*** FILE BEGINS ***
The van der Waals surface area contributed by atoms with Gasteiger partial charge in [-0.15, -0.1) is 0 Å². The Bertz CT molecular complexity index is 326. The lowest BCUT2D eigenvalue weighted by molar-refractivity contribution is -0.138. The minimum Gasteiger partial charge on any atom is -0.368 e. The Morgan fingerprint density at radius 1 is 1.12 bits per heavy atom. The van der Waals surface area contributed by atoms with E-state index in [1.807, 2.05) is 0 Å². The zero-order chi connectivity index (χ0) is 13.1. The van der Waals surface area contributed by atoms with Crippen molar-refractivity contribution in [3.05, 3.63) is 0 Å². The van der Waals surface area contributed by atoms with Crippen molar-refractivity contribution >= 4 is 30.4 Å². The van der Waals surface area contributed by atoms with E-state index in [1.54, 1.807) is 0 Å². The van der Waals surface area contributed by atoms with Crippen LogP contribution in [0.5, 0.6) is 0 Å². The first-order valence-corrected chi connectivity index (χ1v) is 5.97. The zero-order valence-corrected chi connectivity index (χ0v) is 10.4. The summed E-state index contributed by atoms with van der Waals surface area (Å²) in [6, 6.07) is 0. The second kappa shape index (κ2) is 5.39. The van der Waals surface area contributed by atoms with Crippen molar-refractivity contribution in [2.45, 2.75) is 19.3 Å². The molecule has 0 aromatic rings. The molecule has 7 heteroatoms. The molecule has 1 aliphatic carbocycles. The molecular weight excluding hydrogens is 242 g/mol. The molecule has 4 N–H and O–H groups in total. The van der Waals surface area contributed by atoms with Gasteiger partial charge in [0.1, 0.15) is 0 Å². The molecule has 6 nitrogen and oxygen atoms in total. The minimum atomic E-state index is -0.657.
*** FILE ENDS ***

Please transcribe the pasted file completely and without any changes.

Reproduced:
The van der Waals surface area contributed by atoms with Gasteiger partial charge in [-0.15, -0.1) is 0 Å². The Bertz CT molecular complexity index is 326. The lowest BCUT2D eigenvalue weighted by molar-refractivity contribution is -0.138. The minimum Gasteiger partial charge on any atom is -0.368 e. The Morgan fingerprint density at radius 1 is 1.12 bits per heavy atom. The van der Waals surface area contributed by atoms with E-state index in [1.807, 2.05) is 0 Å². The zero-order chi connectivity index (χ0) is 13.1. The van der Waals surface area contributed by atoms with Crippen molar-refractivity contribution in [3.05, 3.63) is 0 Å². The van der Waals surface area contributed by atoms with Crippen molar-refractivity contribution >= 4 is 30.4 Å². The van der Waals surface area contributed by atoms with E-state index in [1.54, 1.807) is 0 Å². The van der Waals surface area contributed by atoms with Crippen LogP contribution in [0.5, 0.6) is 0 Å². The first-order valence-corrected chi connectivity index (χ1v) is 5.97. The zero-order valence-corrected chi connectivity index (χ0v) is 10.4. The summed E-state index contributed by atoms with van der Waals surface area (Å²) in [6, 6.07) is 0. The second kappa shape index (κ2) is 5.39. The van der Waals surface area contributed by atoms with Crippen molar-refractivity contribution in [2.45, 2.75) is 19.3 Å². The molecule has 0 aromatic rings. The molecule has 7 heteroatoms. The molecule has 1 aliphatic carbocycles. The molecular weight excluding hydrogens is 242 g/mol. The molecule has 4 N–H and O–H groups in total. The van der Waals surface area contributed by atoms with Gasteiger partial charge in [0.1, 0.15) is 0 Å². The molecule has 6 nitrogen and oxygen atoms in total. The minimum atomic E-state index is -0.657.